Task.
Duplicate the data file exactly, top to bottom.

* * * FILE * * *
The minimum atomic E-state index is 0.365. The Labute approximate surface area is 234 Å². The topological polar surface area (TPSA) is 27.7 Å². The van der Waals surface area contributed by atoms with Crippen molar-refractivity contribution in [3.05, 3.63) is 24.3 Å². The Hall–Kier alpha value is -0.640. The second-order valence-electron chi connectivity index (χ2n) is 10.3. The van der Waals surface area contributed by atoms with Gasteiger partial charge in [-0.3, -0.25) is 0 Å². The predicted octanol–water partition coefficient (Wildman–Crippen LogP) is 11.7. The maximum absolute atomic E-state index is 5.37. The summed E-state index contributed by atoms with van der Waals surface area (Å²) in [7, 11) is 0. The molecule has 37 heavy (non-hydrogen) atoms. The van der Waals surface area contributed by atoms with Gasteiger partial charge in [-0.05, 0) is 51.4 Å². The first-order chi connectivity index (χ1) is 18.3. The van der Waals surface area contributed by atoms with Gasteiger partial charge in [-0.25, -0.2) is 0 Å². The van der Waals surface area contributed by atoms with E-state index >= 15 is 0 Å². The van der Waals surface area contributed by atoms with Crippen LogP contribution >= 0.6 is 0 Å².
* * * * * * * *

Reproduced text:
The minimum atomic E-state index is 0.365. The Labute approximate surface area is 234 Å². The topological polar surface area (TPSA) is 27.7 Å². The van der Waals surface area contributed by atoms with Crippen molar-refractivity contribution in [3.05, 3.63) is 24.3 Å². The Hall–Kier alpha value is -0.640. The second-order valence-electron chi connectivity index (χ2n) is 10.3. The van der Waals surface area contributed by atoms with Gasteiger partial charge in [-0.3, -0.25) is 0 Å². The predicted octanol–water partition coefficient (Wildman–Crippen LogP) is 11.7. The maximum absolute atomic E-state index is 5.37. The summed E-state index contributed by atoms with van der Waals surface area (Å²) in [7, 11) is 0. The molecule has 37 heavy (non-hydrogen) atoms. The van der Waals surface area contributed by atoms with Gasteiger partial charge in [-0.05, 0) is 51.4 Å². The first-order chi connectivity index (χ1) is 18.3. The van der Waals surface area contributed by atoms with Gasteiger partial charge in [-0.25, -0.2) is 0 Å². The van der Waals surface area contributed by atoms with E-state index >= 15 is 0 Å². The van der Waals surface area contributed by atoms with Crippen LogP contribution >= 0.6 is 0 Å².